In its present form the language machine consists of a shared library, a minimal main program, and the lmn metalanguage (language machine/meta notation). The shared library is written in the Digital Mars D language using gdc, the D language frontend for the GNU gcc compiler collection. The lmn compilers share a common frontend and translate into C and D as well as producing C, D, and shell script wrappers for an internal format. There is a proof-of-concept interface to Fabrice Bellard's tiny C compiler: the distribution includes a simple example which shows how easy it is to use lmn rules to translate directly to C for immediate effect.
A recent previous implementation was written in ocaml, and it would be possible to write a version in java; however the intention at present is to provide a JNI and/or CNI interface for the language machine shared library.
- rules describe how to recognise and transform grammatical input
- the left-side of a rule describes a pattern
- the right-side of a rule describes how the pattern is treated
- the left- and right- sides are unrestricted pattern generators
- the system is a kind of symbolic engine for grammar
- the metalanguage is very simple and very concise
- multiple grammars, rule priorities, left-recursion, right-recursion ...
- transformed representations can include actions and side-effects
- transformed representations can themselves be analysed as input
- can be used as a free-standing engine or as a shared library
- can be packaged together with precompiled rules
- very simple interface to external procedures in C and D languages
- built-in diagnostics with lm-diagram generator
- several self-hosted metalanguage compilers with a single front end
- compiled rules can be wrapped as shell scripts, or as C or D programs
- rules can be compiled to C or D code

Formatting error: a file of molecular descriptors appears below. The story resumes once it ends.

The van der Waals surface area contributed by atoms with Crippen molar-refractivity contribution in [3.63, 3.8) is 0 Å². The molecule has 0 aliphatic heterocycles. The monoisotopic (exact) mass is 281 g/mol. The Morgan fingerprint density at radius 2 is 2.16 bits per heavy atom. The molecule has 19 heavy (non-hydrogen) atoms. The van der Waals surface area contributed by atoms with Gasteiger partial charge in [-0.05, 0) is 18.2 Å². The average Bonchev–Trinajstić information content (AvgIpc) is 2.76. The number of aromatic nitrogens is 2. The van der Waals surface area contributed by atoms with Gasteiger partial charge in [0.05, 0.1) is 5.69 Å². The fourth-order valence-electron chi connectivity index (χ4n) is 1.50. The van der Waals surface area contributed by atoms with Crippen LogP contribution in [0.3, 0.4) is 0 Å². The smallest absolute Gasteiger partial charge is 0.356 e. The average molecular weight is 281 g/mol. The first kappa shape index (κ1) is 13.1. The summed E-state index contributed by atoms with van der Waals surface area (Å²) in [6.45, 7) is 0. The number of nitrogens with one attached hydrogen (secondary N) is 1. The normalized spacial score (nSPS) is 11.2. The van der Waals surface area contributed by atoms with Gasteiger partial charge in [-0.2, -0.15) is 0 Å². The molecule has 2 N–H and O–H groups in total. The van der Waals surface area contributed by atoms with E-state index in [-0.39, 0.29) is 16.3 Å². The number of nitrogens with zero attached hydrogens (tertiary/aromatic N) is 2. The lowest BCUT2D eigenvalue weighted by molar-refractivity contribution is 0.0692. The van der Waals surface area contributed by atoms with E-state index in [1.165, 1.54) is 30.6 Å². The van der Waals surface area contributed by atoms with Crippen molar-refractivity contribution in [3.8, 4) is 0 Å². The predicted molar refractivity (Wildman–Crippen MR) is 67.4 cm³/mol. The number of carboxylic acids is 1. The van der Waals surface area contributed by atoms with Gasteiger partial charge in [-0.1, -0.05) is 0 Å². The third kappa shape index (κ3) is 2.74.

- metalanguage source can be treated as wiki text in a subset of the Mediawiki format
The objectives of the project are:
- to develop simple and efficient interfaces with any free software language or toolkit where the language machine has something to offer
- to limit itself to what other software does not provide, so as to enable developers to build on what existing software already does well
- to develop the opportunities that arise when the fundamental ideas and mechanisms of language are ubiquitous and easy to use
In computing, language is everywhere, but everywhere it is dominated by antiquated techniques and strange superstitions. The language machine is a toolkit for language and grammar which is small, powerful and easy to use.
The language machine is software which
- lets you use grammatical rules as substitution macros that deal directly with the patterns and structures of language
- gives you the ability to play directly with unrestricted grammars, using a single notation to create rules, variables and actions that analyse, transform and respond to streams of incoming symbols
- is radically different from the traditional toolsets in which a patchwork of different components with different notations only do part of the job
- can be used on its own and as an extension for other free software to create powerful tools for every kind of textual and linguistic analysis
- is the result of intense efforts to find the simplest and most direct way of describing the whole trajectory from lexical detail to overall structure and action
- is the direct descendant of software has been applied in several earlier versions to real-life software projects with results that continued in use over a period of years
The language machine brings to the free software world ideas that started in 1975 when David Hendry and Peri Hankey began to develop David Hendry's original insight into Noam Chomksy's seminal theories of language. Peri Hankey created several implementations (first in assembler, and later in C) and applied them in real projects with results that continued in use over long periods.